Remember the 2017 Uber breach?
The one that was actually discovered in 2016, except that Uber conveniently forgot about it for a year before admitting, “Well, yes, now you mention it, some records did get taken.”
57,000,000 records in all, apparently, including – for Uber drivers, at least – data such as driving licence and vehicle registration details.
From a regulatory point of view, Uber ought to have reported this breach promptly in many jurisdictions around the world, rather than hushing it up; in the UK, for example, the Information Commissioner’s Office has variously stated:
Uber’s announcement about a concealed data breach last October raises huge concerns around its data protection policies and ethics. [2017-11-22T10:00Z]
It’s always the company’s responsibility to identify when UK citizens have been affected as part of a data breach and take steps to reduce any harm to consumers. Deliberately concealing breaches from regulators and citizens could attract higher fines for companies. [2017-11-22T17:35Z]
Uber has confirmed its data breach in October 2016 affected approximately 2.7million user accounts in the UK. Uber has said the breach involved names, mobile phone numbers and email addresses. [2017-11-29]
At the time the breach news broke, it also emerged that Uber had paid $100,000 in what was effectively hush money to the hacker or hackers behind the breach, making it possible for Uber to sweep the breach under the carpet.
We speculated at the time how this payout might have been orchestrated:
It’ll be interesting to see how the story unfolds – if the current Uber leadership can unfold it at this stage, that is. I suppose you could wrap the $100,000 up as a “bug bounty payout”, but that still leaves the issue of “very conveniently deciding for yourself that it wasn’t necessary to report it”.
Well, if an exclusive investigation published recently by Reuters has it right, then so did we: Reuters claims that the payoff was indeed made to look like a bug bounty payout.
Bug bounties are official rewards offered by companies to researchers who find security bugs, flaws, holes and problems, but this sort of payout is offered within a legal framework that – for obvious reasons – puts limits on exactly where bounty hunters should go, and how they should behave.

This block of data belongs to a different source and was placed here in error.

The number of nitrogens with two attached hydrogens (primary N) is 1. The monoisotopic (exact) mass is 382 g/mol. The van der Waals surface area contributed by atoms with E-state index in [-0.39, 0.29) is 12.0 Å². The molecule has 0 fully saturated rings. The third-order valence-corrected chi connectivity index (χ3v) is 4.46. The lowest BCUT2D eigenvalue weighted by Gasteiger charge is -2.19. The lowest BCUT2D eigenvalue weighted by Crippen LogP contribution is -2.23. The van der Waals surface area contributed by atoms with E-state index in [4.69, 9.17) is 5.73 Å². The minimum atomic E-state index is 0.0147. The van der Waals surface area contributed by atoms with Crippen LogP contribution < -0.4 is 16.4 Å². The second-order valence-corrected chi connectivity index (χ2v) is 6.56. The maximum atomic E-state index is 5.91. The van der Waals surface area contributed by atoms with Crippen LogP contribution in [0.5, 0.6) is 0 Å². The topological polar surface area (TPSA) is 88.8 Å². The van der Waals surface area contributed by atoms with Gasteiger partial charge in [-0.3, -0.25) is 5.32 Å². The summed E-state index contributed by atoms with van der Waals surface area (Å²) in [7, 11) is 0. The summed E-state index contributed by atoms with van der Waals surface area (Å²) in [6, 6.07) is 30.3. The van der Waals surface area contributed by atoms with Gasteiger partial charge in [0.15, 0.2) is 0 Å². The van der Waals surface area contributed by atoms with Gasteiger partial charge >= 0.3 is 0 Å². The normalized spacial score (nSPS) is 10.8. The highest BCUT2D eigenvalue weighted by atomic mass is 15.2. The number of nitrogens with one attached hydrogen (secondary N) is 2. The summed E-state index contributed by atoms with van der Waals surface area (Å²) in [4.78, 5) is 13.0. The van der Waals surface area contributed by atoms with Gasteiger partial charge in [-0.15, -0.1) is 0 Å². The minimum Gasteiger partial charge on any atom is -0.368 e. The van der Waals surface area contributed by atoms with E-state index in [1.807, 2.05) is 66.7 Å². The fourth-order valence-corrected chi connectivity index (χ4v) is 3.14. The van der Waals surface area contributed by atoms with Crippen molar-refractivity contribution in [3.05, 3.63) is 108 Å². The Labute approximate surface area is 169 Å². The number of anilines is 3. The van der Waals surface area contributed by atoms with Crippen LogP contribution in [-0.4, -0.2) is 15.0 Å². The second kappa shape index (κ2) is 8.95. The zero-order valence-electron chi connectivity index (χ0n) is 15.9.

Deliberately hacking a live system in a way that is likely to crash it just to prove a point is understandably off-limits; so too is using unlawful techniques to achieve a result – stealing a physical server, for example, or threatening an employee to extract a password.
Another unlawful no-no is actually cracking into a server, stealing a giant pile of data and then offering the data back for what amounts to a ransom, even if that ransom payment would also lead to finding and fixing the security hole.
But Reuters is insisting that is pretty much how it played out in the Uber case.
According to Reuters, the attack and breach went something like this: the hacker who was ultimately paid off by Uber contracted a “researcher” to dig out Uber passwords on GitHub; those passwords led to the 57 million records; Uber then received “an email […] demanding money in exchange for user data”.
Of course, even if that wasn’t quite how it what happened, or if calling this a bug bounty payout is ultimately deemed ethically acceptable…
…there’s still the issue that we described above, namely the matter of Uber very conveniently deciding unilaterally that it wasn’t necessary to report the breach.
Over here in the UK, we’ll be very interested to see what the Information Commissioner’s Office has to add to its earlier warnings.
Source : Naked Security